He had never heard of China’s icon of selflessness before he arrived in the country, but this unusual young man from Nigeria is carrying on the good work of China’s hero soldier. Liu Kun in Wuhan and Han Bingbin in Beijing report on a dedicated charity worker.
Adam Musa’s week begins with a crowded two-hour bus ride for a flag-raising ceremony at Chunmiao Primary School, a compound of old classrooms for the children of migrant workers on the outskirts of Wuhan, the capital of Central China’s Hubei province.
An hour later, the young Nigerian steps in front of a room full of expectant students, some of whom recently organized a dance exhibition for their foreign teacher that moved him to tears… [Click Here to keep reading]
Nigerian Flame Ramadan, directly from the heart of Guangzhou, China
What you’ll see in the videos below is part of Dengfeng (登峰村)—an “urban village” (城中村) that looks more like a rundown neighbourhood than a village. Dengfeng is one of the hundreds of villages that in the last few decades have been engulfed by Guangzhou’s booming urban expansion. Historically, China’s internal migrants have tended to congregate in the ‘relatively marginal’ settings of these urban villages, where the costs of living are lower. As Guangzhou’s re-articulation into the global economy took hold, Dengfeng’s strategic geographical location (a short walk from Guangzhou Railway Station and across from Tianxiu Building (天秀大厦)—a centre for Chinese, Middle Eastern and African import-export activities), made it a centre not only for translocal but also for transnational exchanges. Over the last 15 years, the whole area has been radically transformed as a consequence of the constant presence and recurrence of individuals from the Middle East, South Asia and Africa, and by their interactions with the continuous transprovincial flow of internal migrants from the Chinese hinterland.
These are fragments of a work-in-progress part of the Open City project, a documentary series exploring the lives of diasporic subjects in Asia. Directed by Kim Soyoung and Kang Jinseok. As you can see, the so-called ‘Chocolate City’ is not really a ‘Chocolate City’ and more of a multiethnic urban (transnational) space.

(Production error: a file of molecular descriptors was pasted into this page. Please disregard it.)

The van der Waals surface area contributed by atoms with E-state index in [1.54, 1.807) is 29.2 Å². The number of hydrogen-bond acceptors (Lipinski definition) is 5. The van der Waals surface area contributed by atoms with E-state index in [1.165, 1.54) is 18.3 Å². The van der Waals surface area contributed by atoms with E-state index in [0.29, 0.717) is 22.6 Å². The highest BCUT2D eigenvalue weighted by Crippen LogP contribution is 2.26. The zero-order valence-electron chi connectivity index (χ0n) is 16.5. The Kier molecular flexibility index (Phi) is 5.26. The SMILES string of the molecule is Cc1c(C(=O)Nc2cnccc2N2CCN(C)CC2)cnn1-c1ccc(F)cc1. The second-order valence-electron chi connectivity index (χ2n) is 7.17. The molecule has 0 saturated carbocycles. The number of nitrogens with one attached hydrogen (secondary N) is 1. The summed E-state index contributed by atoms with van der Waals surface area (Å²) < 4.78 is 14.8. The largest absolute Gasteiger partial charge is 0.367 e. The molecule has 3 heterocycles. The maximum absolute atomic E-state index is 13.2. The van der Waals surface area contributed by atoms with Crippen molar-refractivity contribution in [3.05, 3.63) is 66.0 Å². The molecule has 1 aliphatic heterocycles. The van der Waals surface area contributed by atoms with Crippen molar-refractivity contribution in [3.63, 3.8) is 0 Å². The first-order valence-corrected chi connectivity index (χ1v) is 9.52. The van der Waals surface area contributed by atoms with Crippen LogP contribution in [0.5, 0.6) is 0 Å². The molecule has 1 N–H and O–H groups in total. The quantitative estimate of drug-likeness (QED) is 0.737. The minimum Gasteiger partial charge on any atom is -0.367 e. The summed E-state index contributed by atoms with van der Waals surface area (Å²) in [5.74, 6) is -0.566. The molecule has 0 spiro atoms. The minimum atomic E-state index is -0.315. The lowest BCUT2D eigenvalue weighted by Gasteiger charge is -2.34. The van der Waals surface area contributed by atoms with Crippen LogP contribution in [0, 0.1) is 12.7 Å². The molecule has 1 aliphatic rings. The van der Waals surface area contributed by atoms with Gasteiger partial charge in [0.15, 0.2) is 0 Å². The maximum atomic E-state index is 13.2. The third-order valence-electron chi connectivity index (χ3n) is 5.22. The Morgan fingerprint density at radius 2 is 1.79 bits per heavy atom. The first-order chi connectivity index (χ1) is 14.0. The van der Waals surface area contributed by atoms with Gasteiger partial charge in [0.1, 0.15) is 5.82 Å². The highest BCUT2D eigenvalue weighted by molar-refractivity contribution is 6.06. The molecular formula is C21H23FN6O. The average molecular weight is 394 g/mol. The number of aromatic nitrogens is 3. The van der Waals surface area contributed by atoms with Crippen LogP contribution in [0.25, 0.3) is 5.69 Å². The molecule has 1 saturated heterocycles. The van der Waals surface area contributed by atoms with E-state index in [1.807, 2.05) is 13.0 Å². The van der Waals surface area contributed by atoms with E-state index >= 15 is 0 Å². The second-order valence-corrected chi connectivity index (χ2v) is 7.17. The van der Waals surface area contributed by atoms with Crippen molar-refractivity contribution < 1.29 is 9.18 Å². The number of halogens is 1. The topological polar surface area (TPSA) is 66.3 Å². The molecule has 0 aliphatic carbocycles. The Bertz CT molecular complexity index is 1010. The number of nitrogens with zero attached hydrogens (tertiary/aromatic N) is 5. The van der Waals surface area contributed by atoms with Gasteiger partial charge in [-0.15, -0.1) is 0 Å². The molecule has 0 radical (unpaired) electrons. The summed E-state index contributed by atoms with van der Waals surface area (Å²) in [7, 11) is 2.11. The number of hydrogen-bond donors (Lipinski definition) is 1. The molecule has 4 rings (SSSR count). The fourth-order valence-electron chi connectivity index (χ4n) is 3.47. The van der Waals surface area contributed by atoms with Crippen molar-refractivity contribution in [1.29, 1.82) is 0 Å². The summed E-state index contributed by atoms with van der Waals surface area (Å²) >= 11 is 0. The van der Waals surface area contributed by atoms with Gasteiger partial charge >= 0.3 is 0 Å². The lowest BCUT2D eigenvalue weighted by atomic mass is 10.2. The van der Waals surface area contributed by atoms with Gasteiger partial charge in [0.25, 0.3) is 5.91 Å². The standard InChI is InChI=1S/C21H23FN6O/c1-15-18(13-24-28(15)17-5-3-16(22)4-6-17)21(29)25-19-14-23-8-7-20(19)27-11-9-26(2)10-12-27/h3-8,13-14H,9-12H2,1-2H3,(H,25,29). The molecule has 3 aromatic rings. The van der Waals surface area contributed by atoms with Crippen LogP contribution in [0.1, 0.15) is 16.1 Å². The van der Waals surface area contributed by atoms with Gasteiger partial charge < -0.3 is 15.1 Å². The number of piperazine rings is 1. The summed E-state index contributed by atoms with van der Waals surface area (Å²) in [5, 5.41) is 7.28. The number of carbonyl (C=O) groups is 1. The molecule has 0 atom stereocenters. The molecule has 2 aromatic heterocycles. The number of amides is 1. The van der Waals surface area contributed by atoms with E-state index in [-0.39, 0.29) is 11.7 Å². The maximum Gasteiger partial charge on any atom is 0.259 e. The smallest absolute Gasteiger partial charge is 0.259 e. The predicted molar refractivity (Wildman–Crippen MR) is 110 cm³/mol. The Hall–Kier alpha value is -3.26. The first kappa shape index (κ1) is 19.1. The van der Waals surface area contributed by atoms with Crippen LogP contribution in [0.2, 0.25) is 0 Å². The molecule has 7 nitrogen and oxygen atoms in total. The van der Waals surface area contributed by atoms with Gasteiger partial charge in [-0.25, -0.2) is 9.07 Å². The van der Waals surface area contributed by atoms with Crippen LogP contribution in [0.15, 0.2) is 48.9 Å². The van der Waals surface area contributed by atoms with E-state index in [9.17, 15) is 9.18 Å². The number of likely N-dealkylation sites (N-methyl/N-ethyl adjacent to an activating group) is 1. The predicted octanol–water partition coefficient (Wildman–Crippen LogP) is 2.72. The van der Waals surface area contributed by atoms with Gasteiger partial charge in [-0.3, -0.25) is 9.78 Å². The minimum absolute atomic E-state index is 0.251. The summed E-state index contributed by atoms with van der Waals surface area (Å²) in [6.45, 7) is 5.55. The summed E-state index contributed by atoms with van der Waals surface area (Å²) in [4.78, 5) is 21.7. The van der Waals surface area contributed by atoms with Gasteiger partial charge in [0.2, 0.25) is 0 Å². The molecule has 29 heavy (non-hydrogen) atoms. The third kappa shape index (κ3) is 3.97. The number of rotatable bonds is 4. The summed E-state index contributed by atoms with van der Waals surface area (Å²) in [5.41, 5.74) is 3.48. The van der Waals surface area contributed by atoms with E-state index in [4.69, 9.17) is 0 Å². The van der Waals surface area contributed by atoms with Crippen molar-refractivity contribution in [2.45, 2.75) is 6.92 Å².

Click on the images to see the 15-image slideshow and full report
Photos: Li Dong
The emergence of an “African street” in Guangzhou, Guangdong Province, was a very unusual phenomenon for China. In the 1980s and 1990s, people told stories about Chinese heading abroad to make a living overseas, but 30 years later immigrants are flocking into China as well. To many Chinese people, the emergence of the African street is like a mirror image of the Chinatowns in other countries.
Baohan Zhijie, located at the center of Guangzhou, is the most concentrated street for black people in the city, because of its convenient location. For Africans who have just arrived in Guangzhou, the advantages can be easily seen as shopping malls, wholesale markets, subway stations and hotels surround the area.
Over the last two years, I have received several emails asking me for resources and bibliography about Africans in China, so here I share a fragment of my bibliography on Africans in Guangzhou. I may be missing one or two articles, so if you know of any other resource that should be on this list let me know, and I’ll add it.Although there are some 20 entries, note that the group of researchers is still small around 6 or 7 people. So, there is plenty of room for more people to come and join the research. Soon, I’ll publish some suggestions for further research areas.
Resources appear in a chronological order (conveniently for me:)